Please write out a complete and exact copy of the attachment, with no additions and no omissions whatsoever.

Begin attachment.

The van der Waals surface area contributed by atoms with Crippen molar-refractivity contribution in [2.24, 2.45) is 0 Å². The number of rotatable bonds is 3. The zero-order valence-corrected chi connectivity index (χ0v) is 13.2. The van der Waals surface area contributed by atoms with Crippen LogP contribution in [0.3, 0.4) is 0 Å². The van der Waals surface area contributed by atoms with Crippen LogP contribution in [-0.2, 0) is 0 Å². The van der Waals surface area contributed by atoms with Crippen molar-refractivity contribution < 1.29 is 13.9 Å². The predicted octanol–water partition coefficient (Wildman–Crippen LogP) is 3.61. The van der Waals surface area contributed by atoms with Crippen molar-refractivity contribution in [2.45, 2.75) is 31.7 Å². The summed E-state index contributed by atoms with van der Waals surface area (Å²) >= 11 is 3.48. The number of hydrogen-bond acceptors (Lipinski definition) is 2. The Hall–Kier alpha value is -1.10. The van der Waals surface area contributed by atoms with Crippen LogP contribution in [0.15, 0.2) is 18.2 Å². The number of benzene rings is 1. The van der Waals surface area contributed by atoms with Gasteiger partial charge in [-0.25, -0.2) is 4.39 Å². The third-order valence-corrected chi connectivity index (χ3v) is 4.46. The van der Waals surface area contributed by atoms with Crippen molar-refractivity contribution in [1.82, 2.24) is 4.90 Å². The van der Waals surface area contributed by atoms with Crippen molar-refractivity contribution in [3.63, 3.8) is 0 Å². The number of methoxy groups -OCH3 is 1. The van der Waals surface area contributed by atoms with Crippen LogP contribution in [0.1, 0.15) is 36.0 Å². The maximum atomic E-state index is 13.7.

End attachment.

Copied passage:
The van der Waals surface area contributed by atoms with Crippen molar-refractivity contribution in [2.24, 2.45) is 0 Å². The number of rotatable bonds is 3. The zero-order valence-corrected chi connectivity index (χ0v) is 13.2. The van der Waals surface area contributed by atoms with Crippen LogP contribution in [0.3, 0.4) is 0 Å². The van der Waals surface area contributed by atoms with Crippen LogP contribution in [-0.2, 0) is 0 Å². The van der Waals surface area contributed by atoms with Crippen molar-refractivity contribution < 1.29 is 13.9 Å². The predicted octanol–water partition coefficient (Wildman–Crippen LogP) is 3.61. The van der Waals surface area contributed by atoms with Crippen molar-refractivity contribution in [2.45, 2.75) is 31.7 Å². The summed E-state index contributed by atoms with van der Waals surface area (Å²) >= 11 is 3.48. The number of hydrogen-bond acceptors (Lipinski definition) is 2. The Hall–Kier alpha value is -1.10. The van der Waals surface area contributed by atoms with Crippen LogP contribution in [0.15, 0.2) is 18.2 Å². The number of benzene rings is 1. The van der Waals surface area contributed by atoms with Gasteiger partial charge in [-0.25, -0.2) is 4.39 Å². The third-order valence-corrected chi connectivity index (χ3v) is 4.46. The van der Waals surface area contributed by atoms with Crippen molar-refractivity contribution in [1.82, 2.24) is 4.90 Å². The van der Waals surface area contributed by atoms with Crippen molar-refractivity contribution in [3.63, 3.8) is 0 Å². The number of methoxy groups -OCH3 is 1. The van der Waals surface area contributed by atoms with Crippen LogP contribution in [0.1, 0.15) is 36.0 Å². The maximum atomic E-state index is 13.7.